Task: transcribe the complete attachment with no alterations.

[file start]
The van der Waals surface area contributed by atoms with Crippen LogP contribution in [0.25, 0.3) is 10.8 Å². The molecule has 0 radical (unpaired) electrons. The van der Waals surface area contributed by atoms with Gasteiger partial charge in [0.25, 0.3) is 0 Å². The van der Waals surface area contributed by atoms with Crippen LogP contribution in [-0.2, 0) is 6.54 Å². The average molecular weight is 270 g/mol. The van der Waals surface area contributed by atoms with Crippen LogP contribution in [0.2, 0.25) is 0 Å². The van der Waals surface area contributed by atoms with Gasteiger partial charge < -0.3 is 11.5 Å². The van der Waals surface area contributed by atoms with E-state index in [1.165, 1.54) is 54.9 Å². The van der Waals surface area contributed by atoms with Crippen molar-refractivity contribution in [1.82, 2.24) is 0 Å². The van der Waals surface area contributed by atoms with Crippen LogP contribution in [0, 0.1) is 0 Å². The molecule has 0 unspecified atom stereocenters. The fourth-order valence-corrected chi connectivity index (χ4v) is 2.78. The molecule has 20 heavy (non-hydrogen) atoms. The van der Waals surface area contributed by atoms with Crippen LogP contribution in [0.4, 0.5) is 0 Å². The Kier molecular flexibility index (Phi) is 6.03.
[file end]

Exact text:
The van der Waals surface area contributed by atoms with Crippen LogP contribution in [0.25, 0.3) is 10.8 Å². The molecule has 0 radical (unpaired) electrons. The van der Waals surface area contributed by atoms with Gasteiger partial charge in [0.25, 0.3) is 0 Å². The van der Waals surface area contributed by atoms with Crippen LogP contribution in [-0.2, 0) is 6.54 Å². The average molecular weight is 270 g/mol. The van der Waals surface area contributed by atoms with Crippen LogP contribution in [0.2, 0.25) is 0 Å². The van der Waals surface area contributed by atoms with Gasteiger partial charge < -0.3 is 11.5 Å². The van der Waals surface area contributed by atoms with E-state index in [1.165, 1.54) is 54.9 Å². The van der Waals surface area contributed by atoms with Crippen molar-refractivity contribution in [1.82, 2.24) is 0 Å². The van der Waals surface area contributed by atoms with Crippen LogP contribution in [0, 0.1) is 0 Å². The molecule has 0 unspecified atom stereocenters. The fourth-order valence-corrected chi connectivity index (χ4v) is 2.78. The molecule has 20 heavy (non-hydrogen) atoms. The van der Waals surface area contributed by atoms with Crippen LogP contribution in [0.4, 0.5) is 0 Å². The Kier molecular flexibility index (Phi) is 6.03.